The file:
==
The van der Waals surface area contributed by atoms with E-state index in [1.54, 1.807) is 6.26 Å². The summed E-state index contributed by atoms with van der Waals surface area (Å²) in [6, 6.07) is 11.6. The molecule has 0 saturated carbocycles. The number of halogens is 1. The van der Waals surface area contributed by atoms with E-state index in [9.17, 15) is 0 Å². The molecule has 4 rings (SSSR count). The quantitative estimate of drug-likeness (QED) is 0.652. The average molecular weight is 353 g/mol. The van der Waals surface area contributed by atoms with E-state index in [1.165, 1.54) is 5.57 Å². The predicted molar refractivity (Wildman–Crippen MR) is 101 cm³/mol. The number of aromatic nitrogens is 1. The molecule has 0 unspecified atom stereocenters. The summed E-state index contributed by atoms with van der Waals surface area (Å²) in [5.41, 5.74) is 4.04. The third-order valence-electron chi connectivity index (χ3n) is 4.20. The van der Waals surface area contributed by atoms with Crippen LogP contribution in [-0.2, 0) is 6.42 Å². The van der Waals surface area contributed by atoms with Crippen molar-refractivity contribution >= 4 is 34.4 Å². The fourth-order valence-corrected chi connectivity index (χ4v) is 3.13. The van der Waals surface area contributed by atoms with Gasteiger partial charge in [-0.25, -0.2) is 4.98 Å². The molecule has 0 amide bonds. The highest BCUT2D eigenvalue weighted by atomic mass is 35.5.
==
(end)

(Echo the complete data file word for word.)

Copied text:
The van der Waals surface area contributed by atoms with E-state index in [1.54, 1.807) is 6.26 Å². The summed E-state index contributed by atoms with van der Waals surface area (Å²) in [6, 6.07) is 11.6. The molecule has 0 saturated carbocycles. The number of halogens is 1. The van der Waals surface area contributed by atoms with E-state index in [9.17, 15) is 0 Å². The molecule has 4 rings (SSSR count). The quantitative estimate of drug-likeness (QED) is 0.652. The average molecular weight is 353 g/mol. The van der Waals surface area contributed by atoms with E-state index in [1.165, 1.54) is 5.57 Å². The predicted molar refractivity (Wildman–Crippen MR) is 101 cm³/mol. The number of aromatic nitrogens is 1. The molecule has 0 unspecified atom stereocenters. The summed E-state index contributed by atoms with van der Waals surface area (Å²) in [5.41, 5.74) is 4.04. The third-order valence-electron chi connectivity index (χ3n) is 4.20. The van der Waals surface area contributed by atoms with Crippen LogP contribution in [-0.2, 0) is 6.42 Å². The van der Waals surface area contributed by atoms with Crippen molar-refractivity contribution >= 4 is 34.4 Å². The fourth-order valence-corrected chi connectivity index (χ4v) is 3.13. The van der Waals surface area contributed by atoms with Gasteiger partial charge in [-0.25, -0.2) is 4.98 Å². The molecule has 0 amide bonds. The highest BCUT2D eigenvalue weighted by atomic mass is 35.5.